One limitation of this study was that it was conducted among migrant restaurant workers in a specific area of Bangalore city. As a result, findings of this study might only reflect conditions unique to the study area. They might not be easily generalized. Therefore, it is advisable to undertake future studies on a larger scale using probability sampling to gain insights into the overall situation of migrants across the entire Bangalore city. Language barrier was another problem that might have affected results of this study. Several workers were not native Hindi speakers. They had acquired the language later in life, which might have contributed to their lower proficiency in speaking Hindi.
Advantages of this study were that the workers could open up about their problems as they were interviewed in their free time and over the phone without their bosses being there to monitor them. It also had the advantage of getting more participants as the interview could be scheduled according to comfort of the worker rather than busy restaurant timings.
In conclusion, this study showed that more than one-fifth of workers had poor sleep quality. The average effective work time was 10 hours and the average continuous smartphone usage time was 1 hour. Workers who had work time of more than 10 hours, continuous smartphone usage time for more than 1 hour, and frequent headaches due to smartphone had a higher chance of having a poor sleep quality. Smartphone usage before sleep was not found to have any independent association with sleep quality. Therefore, workers should be given advice on their sleep hygiene and judicious use of smartphones.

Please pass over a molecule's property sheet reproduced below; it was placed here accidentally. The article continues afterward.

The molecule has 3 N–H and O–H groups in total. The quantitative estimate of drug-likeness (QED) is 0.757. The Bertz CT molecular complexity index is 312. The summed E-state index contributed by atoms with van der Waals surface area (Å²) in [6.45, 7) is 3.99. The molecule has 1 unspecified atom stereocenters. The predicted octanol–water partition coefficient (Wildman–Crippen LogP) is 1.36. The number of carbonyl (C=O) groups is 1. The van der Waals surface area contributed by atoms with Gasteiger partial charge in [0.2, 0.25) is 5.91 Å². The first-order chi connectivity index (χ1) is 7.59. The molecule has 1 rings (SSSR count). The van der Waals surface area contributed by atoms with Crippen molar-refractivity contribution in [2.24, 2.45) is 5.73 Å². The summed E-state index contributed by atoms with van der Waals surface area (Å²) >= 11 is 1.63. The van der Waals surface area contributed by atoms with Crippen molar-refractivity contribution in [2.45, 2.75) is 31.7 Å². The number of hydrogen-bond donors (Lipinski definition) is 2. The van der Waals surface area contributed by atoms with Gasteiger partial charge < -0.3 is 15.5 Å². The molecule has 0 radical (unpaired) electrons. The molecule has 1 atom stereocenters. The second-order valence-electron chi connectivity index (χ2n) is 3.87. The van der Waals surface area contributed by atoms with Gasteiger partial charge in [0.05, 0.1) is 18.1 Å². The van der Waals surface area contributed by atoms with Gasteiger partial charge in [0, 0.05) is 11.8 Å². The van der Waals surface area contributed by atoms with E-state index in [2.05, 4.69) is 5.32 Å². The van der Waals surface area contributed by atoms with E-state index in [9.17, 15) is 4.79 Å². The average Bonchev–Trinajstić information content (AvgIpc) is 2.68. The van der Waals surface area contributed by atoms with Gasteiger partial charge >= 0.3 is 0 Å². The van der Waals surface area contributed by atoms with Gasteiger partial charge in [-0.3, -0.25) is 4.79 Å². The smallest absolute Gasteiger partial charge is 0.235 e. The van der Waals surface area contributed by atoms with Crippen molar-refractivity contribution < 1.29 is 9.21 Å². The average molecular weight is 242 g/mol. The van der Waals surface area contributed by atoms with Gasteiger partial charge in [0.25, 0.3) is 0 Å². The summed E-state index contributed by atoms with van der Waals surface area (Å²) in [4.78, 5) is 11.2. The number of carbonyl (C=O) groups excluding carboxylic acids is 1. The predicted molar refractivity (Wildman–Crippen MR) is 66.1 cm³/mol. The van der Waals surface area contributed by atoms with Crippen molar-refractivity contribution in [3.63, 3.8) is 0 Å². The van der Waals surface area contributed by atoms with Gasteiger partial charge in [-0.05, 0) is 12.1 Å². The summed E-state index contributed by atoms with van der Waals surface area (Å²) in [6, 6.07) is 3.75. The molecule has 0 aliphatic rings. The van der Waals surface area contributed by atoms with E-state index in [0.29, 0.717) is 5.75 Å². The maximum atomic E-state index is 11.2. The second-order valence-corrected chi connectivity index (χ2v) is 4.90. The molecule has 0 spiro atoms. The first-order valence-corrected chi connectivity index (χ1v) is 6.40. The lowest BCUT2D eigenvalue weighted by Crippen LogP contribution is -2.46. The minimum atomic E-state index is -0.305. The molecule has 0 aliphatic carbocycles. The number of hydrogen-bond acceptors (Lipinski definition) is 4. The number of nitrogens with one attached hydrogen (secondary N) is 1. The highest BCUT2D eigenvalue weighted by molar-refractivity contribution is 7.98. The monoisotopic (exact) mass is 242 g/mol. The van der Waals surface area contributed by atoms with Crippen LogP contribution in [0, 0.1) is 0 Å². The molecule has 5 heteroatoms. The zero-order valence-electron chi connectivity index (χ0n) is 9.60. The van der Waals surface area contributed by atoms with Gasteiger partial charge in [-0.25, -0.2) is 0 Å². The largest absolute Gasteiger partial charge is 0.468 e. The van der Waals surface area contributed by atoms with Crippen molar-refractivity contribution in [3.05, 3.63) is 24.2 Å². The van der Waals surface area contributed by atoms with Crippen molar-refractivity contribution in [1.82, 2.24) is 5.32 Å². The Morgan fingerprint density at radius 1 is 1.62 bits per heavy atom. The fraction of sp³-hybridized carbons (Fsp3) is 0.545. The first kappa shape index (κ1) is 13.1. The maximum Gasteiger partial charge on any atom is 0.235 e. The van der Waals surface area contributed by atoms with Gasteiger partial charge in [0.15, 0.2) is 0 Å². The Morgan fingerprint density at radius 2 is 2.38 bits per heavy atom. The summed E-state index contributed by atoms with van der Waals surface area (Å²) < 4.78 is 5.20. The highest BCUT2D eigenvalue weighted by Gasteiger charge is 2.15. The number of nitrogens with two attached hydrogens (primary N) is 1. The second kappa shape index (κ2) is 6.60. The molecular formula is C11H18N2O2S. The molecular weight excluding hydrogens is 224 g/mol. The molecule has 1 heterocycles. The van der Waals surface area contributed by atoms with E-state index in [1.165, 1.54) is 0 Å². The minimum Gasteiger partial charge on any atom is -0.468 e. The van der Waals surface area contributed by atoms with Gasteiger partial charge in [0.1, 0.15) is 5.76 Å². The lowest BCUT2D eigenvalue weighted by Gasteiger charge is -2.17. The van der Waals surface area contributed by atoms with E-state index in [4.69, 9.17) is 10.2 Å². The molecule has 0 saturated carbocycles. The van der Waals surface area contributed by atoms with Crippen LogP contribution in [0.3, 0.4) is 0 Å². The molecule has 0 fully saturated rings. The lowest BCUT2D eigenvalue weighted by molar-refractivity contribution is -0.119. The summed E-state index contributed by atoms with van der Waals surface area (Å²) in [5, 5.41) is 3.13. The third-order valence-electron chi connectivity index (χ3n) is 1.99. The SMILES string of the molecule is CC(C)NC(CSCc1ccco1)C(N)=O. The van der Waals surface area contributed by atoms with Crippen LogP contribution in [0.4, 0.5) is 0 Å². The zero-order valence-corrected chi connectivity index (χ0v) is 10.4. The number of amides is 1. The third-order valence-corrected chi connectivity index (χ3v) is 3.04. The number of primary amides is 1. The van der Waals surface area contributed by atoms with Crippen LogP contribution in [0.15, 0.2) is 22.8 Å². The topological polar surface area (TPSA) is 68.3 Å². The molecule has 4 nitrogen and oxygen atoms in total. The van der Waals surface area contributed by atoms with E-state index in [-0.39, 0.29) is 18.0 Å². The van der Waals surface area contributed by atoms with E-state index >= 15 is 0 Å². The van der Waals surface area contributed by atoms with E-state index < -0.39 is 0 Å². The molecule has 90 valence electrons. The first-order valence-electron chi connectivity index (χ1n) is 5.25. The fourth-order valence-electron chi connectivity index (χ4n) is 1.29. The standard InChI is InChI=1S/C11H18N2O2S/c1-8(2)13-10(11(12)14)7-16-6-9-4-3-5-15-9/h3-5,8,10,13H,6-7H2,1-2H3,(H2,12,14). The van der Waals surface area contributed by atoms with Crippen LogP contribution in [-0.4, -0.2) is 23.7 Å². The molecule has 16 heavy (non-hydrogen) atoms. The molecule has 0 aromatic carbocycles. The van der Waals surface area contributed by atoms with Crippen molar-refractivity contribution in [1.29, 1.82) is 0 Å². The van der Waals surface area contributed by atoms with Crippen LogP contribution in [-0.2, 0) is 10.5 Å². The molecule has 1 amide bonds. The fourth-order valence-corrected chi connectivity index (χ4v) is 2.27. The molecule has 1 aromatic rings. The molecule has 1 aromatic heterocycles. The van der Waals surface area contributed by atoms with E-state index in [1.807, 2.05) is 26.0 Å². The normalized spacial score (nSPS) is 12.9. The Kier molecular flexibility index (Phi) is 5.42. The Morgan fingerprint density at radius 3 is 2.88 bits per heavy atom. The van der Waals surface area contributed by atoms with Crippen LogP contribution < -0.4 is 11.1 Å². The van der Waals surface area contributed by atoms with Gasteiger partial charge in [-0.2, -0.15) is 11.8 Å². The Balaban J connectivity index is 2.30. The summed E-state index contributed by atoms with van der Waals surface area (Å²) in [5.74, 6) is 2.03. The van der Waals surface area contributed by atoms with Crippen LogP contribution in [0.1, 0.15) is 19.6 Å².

Availability of Data and Material
The datasets generated or analyzed during the study are available from the corresponding author on reasonable request.
Author Contributions
Conceptualization: Subin Paul. Data curation: Subin Paul, Don J. Maliyekkal, Jestin Sabu. Formal analysis: Subin Paul. Methodology: Subin Paul, Nancy G. Angeline, Sakthi Arasu. Software: all authors. Supervision: Nancy G. Angeline, Sakthi Arasu. Visualization: Subin Paul, Nancy G. Angeline, Sakthi Arasu. Writing—original draft: Subin Paul. Writing—review & editing: Nancy G. Angeline, Sakthi Arasu.
Conflicts of Interest
The authors have no potential conflicts of interest to disclose.
Funding Statement


The authors would like to express their gratitude to the BBMP South Zone and East Zone Health Officers, restaurant authorities and workers of the restaurants for granting permission and cooperating in conducting this study.


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Fig. 1.
Impact of smartphone usage among the migrant workers.
Table 1.
Characteristics of 90 workers participated in the study
Characteristic Value (n = 90)
Age (yr) 26.4 ± 8.5
Total effective working hours (h) 10.1 ± 1.6
Continuous usage of smartphone (min) 60 (30–90)
Global PSQI score 3 (2–5)
 Female 6 (6.7)
 Male 84 (93.3)
Native state
 Northern states 78 (86.7)
 Southern states 8 (8.9)
 Other countries 4 (4.4)
 Hindu 53 (58.9)
 Christian 17 (18.9)
 Muslim 12 (13.3)
 Buddhist 8 (8.9)
Family type
 Nuclear family 56 (62.2)
 Joint family 27 (30.0)
 Others 7 (7.8)
Marital status
 Unmarried 63 (72.2)
 Married 27 (27.8)
Educational status
 Degree and above 7 (7.8)
 Higher secondary/PUC 18 (20.0)
 High school 49 (54.4)
 Primary 9 (10.0)
 Uneducated 7 (7.8)
Socioeconomic status (modified B.G. Prasad)